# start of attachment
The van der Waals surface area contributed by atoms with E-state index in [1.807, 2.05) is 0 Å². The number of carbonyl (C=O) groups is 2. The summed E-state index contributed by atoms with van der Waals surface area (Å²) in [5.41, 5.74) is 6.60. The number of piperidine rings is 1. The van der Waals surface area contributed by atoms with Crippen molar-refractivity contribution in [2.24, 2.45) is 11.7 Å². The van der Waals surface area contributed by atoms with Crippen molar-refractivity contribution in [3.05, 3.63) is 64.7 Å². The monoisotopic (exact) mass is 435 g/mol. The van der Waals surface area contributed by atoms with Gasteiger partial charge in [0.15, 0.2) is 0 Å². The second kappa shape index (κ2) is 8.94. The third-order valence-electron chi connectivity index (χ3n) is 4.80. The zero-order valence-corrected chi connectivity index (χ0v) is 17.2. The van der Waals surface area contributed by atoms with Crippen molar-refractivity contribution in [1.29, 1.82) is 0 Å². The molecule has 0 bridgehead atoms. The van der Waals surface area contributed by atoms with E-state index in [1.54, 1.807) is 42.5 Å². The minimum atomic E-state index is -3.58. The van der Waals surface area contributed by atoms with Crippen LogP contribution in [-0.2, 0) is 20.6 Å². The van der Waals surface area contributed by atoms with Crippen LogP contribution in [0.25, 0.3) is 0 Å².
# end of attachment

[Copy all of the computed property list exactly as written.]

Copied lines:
The van der Waals surface area contributed by atoms with E-state index in [1.807, 2.05) is 0 Å². The number of carbonyl (C=O) groups is 2. The summed E-state index contributed by atoms with van der Waals surface area (Å²) in [5.41, 5.74) is 6.60. The number of piperidine rings is 1. The van der Waals surface area contributed by atoms with Crippen molar-refractivity contribution in [2.24, 2.45) is 11.7 Å². The van der Waals surface area contributed by atoms with Crippen molar-refractivity contribution in [3.05, 3.63) is 64.7 Å². The monoisotopic (exact) mass is 435 g/mol. The van der Waals surface area contributed by atoms with Gasteiger partial charge in [0.15, 0.2) is 0 Å². The second kappa shape index (κ2) is 8.94. The third-order valence-electron chi connectivity index (χ3n) is 4.80. The zero-order valence-corrected chi connectivity index (χ0v) is 17.2. The van der Waals surface area contributed by atoms with Crippen molar-refractivity contribution in [1.29, 1.82) is 0 Å². The molecule has 0 bridgehead atoms. The van der Waals surface area contributed by atoms with E-state index in [1.54, 1.807) is 42.5 Å². The minimum atomic E-state index is -3.58. The van der Waals surface area contributed by atoms with Crippen LogP contribution in [-0.2, 0) is 20.6 Å². The van der Waals surface area contributed by atoms with Crippen LogP contribution in [0.25, 0.3) is 0 Å².